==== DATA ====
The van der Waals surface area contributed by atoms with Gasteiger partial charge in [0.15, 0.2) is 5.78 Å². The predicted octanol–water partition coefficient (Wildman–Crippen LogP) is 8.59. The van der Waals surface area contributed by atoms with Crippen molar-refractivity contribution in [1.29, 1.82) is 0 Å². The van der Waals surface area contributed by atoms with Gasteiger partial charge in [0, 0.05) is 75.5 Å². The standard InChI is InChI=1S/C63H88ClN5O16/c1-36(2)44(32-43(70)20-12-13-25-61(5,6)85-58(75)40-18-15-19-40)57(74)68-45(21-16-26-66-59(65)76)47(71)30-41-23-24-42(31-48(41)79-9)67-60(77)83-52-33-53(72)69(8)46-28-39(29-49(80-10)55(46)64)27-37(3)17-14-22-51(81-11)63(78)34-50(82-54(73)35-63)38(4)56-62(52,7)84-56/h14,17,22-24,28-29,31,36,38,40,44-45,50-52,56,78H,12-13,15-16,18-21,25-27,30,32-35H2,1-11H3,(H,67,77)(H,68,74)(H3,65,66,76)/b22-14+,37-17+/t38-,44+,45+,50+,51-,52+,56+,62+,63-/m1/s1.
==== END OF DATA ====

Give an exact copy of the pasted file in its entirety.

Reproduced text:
The van der Waals surface area contributed by atoms with Gasteiger partial charge in [0.15, 0.2) is 5.78 Å². The predicted octanol–water partition coefficient (Wildman–Crippen LogP) is 8.59. The van der Waals surface area contributed by atoms with Crippen molar-refractivity contribution in [1.29, 1.82) is 0 Å². The van der Waals surface area contributed by atoms with Gasteiger partial charge in [0, 0.05) is 75.5 Å². The standard InChI is InChI=1S/C63H88ClN5O16/c1-36(2)44(32-43(70)20-12-13-25-61(5,6)85-58(75)40-18-15-19-40)57(74)68-45(21-16-26-66-59(65)76)47(71)30-41-23-24-42(31-48(41)79-9)67-60(77)83-52-33-53(72)69(8)46-28-39(29-49(80-10)55(46)64)27-37(3)17-14-22-51(81-11)63(78)34-50(82-54(73)35-63)38(4)56-62(52,7)84-56/h14,17,22-24,28-29,31,36,38,40,44-45,50-52,56,78H,12-13,15-16,18-21,25-27,30,32-35H2,1-11H3,(H,67,77)(H,68,74)(H3,65,66,76)/b22-14+,37-17+/t38-,44+,45+,50+,51-,52+,56+,62+,63-/m1/s1.